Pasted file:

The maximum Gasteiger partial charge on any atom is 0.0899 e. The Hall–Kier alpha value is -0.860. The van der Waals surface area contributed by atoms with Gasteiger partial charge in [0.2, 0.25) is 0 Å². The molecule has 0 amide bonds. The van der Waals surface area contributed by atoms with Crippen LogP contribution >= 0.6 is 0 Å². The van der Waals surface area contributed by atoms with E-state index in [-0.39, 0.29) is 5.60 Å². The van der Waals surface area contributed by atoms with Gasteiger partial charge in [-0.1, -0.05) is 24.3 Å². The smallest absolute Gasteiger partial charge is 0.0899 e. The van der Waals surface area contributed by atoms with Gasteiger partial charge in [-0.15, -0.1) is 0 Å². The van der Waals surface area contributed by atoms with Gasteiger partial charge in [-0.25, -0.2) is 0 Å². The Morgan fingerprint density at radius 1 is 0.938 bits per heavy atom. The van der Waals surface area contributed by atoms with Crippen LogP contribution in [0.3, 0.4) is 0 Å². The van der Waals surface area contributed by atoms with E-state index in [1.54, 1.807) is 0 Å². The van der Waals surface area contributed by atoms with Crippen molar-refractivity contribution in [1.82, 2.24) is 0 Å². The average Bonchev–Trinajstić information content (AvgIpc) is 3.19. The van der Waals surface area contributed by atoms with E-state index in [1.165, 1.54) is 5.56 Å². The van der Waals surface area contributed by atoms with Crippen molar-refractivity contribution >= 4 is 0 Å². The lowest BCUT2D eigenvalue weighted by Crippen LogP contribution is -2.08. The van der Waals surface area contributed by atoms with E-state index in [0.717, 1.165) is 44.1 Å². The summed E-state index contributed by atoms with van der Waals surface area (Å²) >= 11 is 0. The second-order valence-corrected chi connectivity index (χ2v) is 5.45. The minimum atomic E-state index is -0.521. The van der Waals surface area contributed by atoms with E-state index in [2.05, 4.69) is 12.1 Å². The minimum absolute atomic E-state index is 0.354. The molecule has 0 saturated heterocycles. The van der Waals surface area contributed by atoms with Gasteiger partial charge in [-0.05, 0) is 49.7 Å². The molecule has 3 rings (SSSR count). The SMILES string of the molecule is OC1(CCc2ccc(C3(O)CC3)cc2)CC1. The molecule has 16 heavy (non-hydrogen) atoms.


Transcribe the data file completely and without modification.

The maximum Gasteiger partial charge on any atom is 0.0899 e. The Hall–Kier alpha value is -0.860. The van der Waals surface area contributed by atoms with Gasteiger partial charge in [0.2, 0.25) is 0 Å². The molecule has 0 amide bonds. The van der Waals surface area contributed by atoms with Crippen LogP contribution >= 0.6 is 0 Å². The van der Waals surface area contributed by atoms with E-state index in [-0.39, 0.29) is 5.60 Å². The van der Waals surface area contributed by atoms with Gasteiger partial charge in [-0.1, -0.05) is 24.3 Å². The smallest absolute Gasteiger partial charge is 0.0899 e. The van der Waals surface area contributed by atoms with Gasteiger partial charge in [-0.15, -0.1) is 0 Å². The van der Waals surface area contributed by atoms with Gasteiger partial charge in [-0.25, -0.2) is 0 Å². The Morgan fingerprint density at radius 1 is 0.938 bits per heavy atom. The van der Waals surface area contributed by atoms with Crippen LogP contribution in [0.3, 0.4) is 0 Å². The van der Waals surface area contributed by atoms with E-state index in [1.54, 1.807) is 0 Å². The van der Waals surface area contributed by atoms with Crippen molar-refractivity contribution in [1.82, 2.24) is 0 Å². The average Bonchev–Trinajstić information content (AvgIpc) is 3.19. The van der Waals surface area contributed by atoms with E-state index in [1.165, 1.54) is 5.56 Å². The van der Waals surface area contributed by atoms with Crippen molar-refractivity contribution >= 4 is 0 Å². The lowest BCUT2D eigenvalue weighted by Crippen LogP contribution is -2.08. The van der Waals surface area contributed by atoms with E-state index in [0.717, 1.165) is 44.1 Å². The summed E-state index contributed by atoms with van der Waals surface area (Å²) >= 11 is 0. The second-order valence-corrected chi connectivity index (χ2v) is 5.45. The minimum atomic E-state index is -0.521. The van der Waals surface area contributed by atoms with E-state index in [2.05, 4.69) is 12.1 Å². The minimum absolute atomic E-state index is 0.354. The molecule has 0 saturated heterocycles. The van der Waals surface area contributed by atoms with Gasteiger partial charge in [-0.05, 0) is 49.7 Å². The molecule has 3 rings (SSSR count). The SMILES string of the molecule is OC1(CCc2ccc(C3(O)CC3)cc2)CC1. The molecule has 16 heavy (non-hydrogen) atoms.